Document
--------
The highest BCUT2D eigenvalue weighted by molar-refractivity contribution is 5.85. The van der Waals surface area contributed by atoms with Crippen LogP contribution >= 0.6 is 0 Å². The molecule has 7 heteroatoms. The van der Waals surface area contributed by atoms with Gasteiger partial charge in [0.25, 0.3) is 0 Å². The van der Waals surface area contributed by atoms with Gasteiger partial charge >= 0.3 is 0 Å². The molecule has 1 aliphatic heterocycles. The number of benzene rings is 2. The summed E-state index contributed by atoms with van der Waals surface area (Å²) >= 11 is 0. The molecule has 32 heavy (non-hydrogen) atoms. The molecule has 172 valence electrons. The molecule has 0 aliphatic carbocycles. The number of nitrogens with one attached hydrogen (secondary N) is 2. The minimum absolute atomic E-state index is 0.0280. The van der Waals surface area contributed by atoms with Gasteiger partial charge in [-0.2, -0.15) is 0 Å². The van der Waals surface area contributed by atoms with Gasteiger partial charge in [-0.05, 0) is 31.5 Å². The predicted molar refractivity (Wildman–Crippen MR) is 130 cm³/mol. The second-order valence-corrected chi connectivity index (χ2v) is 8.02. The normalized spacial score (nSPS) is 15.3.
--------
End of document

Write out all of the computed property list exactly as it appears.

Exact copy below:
The highest BCUT2D eigenvalue weighted by molar-refractivity contribution is 5.85. The van der Waals surface area contributed by atoms with Crippen LogP contribution >= 0.6 is 0 Å². The molecule has 7 heteroatoms. The van der Waals surface area contributed by atoms with Gasteiger partial charge in [0.25, 0.3) is 0 Å². The van der Waals surface area contributed by atoms with Gasteiger partial charge >= 0.3 is 0 Å². The molecule has 1 aliphatic heterocycles. The number of benzene rings is 2. The summed E-state index contributed by atoms with van der Waals surface area (Å²) >= 11 is 0. The molecule has 32 heavy (non-hydrogen) atoms. The molecule has 172 valence electrons. The molecule has 0 aliphatic carbocycles. The number of nitrogens with one attached hydrogen (secondary N) is 2. The minimum absolute atomic E-state index is 0.0280. The van der Waals surface area contributed by atoms with Gasteiger partial charge in [-0.2, -0.15) is 0 Å². The van der Waals surface area contributed by atoms with Gasteiger partial charge in [-0.05, 0) is 31.5 Å². The predicted molar refractivity (Wildman–Crippen MR) is 130 cm³/mol. The second-order valence-corrected chi connectivity index (χ2v) is 8.02. The normalized spacial score (nSPS) is 15.3.